“Now I’m gonna ask you one more time—who did this to you?”

Tears trickled down Sissy’s cheeks. She trembled. “I…I don’t know wh…what you mean.”

Mama planted her fists on her ample hips. She looked down at Sissy and shook her head. “Are you that ignorant…you really don’t know?”

Sissy said nothing, just sat on the floor with her head bent, wisps of corn-silk hair sticking to her wet face.

“Get up,” Mama ordered.

Sissy bolted to her feet, a mess of scared-shakes and sniffles.

“You’re pregnant, got a baby in your belly,” Mama said. “Now what I wanna know is what boy put his pecker inside you and got you that way.” Continue reading Pearls Before Swine / Part Two

Pearls Before Swine

Part one of three…

I woke in the dark to squeals and yells and thumps and bangs. From somewhere inside the house, Daddy rattled off a string of cuss words, then hollered: “Get the shotgun, Lizzy, something’s got in with the hogs!”

The awfulest commotion was going on outside. It sounded like every pig on the place was pitching a holy fit.

“What is it, Clara?” Sissy asked.

“I don’t know…” I turned back the covers.

She grabbed my arm. “Where’re you going?”

“To see what all the racket’s about.”

Sissy’s fingers dug deeper. “What if it’s the boogeyman?”

I pulled my arm away. “There ain’t no such thing, and you know it.”

My feet hit the floor, and I made a beeline for the slash of light knifing in underneath the closed door, Sissy’s night-breath a hot prickle on the back of my neck. My fingers curled around the doorknob, twisted and pushed.

Light blazed from the 100-watt bulb dangling on the end of the thick, black wire snaking down from the kitchen ceiling, briefly catching Mama and Daddy as they rushed out the back door. I chased after them, Sissy on my heels.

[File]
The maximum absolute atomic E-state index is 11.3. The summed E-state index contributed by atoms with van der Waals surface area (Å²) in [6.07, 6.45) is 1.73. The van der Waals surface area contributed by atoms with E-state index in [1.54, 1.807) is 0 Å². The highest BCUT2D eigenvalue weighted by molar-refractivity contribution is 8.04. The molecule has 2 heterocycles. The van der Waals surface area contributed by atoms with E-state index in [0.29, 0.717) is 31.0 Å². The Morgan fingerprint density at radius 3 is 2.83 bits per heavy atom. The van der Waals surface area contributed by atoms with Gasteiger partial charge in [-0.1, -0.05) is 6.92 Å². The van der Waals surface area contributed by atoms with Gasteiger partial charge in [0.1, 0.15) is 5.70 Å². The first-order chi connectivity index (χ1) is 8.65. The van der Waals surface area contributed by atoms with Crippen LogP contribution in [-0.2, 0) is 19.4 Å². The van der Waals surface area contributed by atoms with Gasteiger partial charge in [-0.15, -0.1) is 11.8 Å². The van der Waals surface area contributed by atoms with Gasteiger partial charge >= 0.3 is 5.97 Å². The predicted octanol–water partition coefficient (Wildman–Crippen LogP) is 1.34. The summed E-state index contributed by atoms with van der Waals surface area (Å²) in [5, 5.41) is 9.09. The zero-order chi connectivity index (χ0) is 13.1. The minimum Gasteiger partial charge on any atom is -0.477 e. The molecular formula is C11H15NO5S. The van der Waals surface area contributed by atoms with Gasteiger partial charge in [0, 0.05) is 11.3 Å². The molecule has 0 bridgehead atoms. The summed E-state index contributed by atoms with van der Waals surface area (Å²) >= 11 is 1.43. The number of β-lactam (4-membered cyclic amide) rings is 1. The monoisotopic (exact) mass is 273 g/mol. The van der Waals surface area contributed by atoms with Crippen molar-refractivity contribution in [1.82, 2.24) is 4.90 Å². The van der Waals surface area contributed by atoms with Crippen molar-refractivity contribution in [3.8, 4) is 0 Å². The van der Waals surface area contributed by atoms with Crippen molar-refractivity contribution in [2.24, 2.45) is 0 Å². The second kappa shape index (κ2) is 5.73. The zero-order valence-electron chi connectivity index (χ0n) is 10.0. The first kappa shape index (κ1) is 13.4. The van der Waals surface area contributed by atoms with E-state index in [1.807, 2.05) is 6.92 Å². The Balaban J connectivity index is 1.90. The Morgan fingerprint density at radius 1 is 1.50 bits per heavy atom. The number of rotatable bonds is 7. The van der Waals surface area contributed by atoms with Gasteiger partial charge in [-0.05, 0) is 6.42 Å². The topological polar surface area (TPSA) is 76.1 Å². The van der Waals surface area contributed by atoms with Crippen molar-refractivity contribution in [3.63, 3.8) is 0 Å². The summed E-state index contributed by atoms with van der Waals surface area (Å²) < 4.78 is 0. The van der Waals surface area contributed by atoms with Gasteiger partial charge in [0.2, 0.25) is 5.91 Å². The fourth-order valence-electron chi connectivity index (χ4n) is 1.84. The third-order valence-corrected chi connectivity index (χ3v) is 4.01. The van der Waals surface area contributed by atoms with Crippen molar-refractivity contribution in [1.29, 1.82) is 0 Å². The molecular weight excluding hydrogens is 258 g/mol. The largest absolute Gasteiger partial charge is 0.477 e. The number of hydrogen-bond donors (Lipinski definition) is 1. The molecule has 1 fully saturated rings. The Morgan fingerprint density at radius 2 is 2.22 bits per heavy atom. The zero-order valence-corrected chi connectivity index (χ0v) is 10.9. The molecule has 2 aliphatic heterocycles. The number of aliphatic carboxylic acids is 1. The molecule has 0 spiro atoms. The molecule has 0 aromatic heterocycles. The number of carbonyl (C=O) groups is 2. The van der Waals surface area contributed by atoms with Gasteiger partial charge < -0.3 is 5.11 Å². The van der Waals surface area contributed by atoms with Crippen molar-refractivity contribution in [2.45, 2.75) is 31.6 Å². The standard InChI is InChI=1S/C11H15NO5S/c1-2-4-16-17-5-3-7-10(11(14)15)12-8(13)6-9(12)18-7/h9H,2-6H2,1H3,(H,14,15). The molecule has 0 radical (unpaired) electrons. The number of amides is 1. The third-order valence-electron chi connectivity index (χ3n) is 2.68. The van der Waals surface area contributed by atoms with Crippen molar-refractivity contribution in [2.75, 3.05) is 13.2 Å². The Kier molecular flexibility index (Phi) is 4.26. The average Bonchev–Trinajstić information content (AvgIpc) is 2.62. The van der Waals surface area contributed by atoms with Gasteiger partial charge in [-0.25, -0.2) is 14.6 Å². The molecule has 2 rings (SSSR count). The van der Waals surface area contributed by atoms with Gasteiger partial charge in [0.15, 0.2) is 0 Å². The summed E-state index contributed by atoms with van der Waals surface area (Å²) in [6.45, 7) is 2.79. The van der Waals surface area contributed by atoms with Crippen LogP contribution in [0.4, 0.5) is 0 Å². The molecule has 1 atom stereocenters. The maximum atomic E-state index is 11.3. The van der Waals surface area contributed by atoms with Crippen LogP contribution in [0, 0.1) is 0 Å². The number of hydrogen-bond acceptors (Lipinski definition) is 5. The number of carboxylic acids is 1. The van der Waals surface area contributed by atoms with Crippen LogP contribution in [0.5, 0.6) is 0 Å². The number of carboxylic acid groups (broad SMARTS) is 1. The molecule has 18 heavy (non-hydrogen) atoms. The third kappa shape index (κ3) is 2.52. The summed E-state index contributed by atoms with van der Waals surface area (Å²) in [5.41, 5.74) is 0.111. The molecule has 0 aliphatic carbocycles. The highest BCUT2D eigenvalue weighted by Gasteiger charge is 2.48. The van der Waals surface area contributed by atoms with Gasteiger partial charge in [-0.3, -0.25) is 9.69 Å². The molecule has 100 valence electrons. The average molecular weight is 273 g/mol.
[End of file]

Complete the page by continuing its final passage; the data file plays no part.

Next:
The lantern held high in one hand, the tail of her nightgown in the other, Mama ran neck and neck with Daddy across the back yard and through the gate.

Dewey appeared inside the bouncing circle of light. Mama let out a startled “Oh!” and Daddy a “Jesus Christ!” and we all skidded to a stop.

“Don’t you be going down there, Mr. Primrose,” Dewey said, his eyes all big and wild looking. His oily brown hair stuck out this way and that. Only one gallous of his overalls was fastened; the other flopped down over his scrawny belly. “It’s dangerous. There’s demons loose tonight.” Continue reading Pearls Before Swine

Distressed Damsel

the damsel strolls in step with the night
snuggly swaddled in its ebony cloak
it has always been her one true friend
her moonstruck muse, whom she often misquotes

she scribbles her wishes on its blank black canvass
staples her dreams to the backs of dingy doves
nails her hopes to the wings of ravens
and sends them all to the stars above

she grimly dances with detestable devils
a wild, wicked waltz of spreading blight
hoots and howls at the muddy moon
scares away all the shiny white knights

©️2020 KT Workman

Fudge Making

When I was growing up, store-bought snacks were a rare treat. We ate the proverbial three square meals a day, occasionally topped off with homemade yeast rolls, a cake, fruit cobbler, or my favorite: banana pudding. Then there was mellorine, popcorn, and fudge, our main snacks.

In case y’all don’t know, mellorine is imitation ice cream, and according to Britannica, it is “made with less expensive vegetable oils instead of butterfat but utilizes dairy ingredients for the milk protein part.” (I haven’t seen it in stores in years, but think it’s still available in some areas.) I suppose Mama reasoned that if you have a houseful of kids and must make every penny count, cheaper imitation ice cream is better than no ice cream at all. My young self would have agreed; she loved the Neapolitan.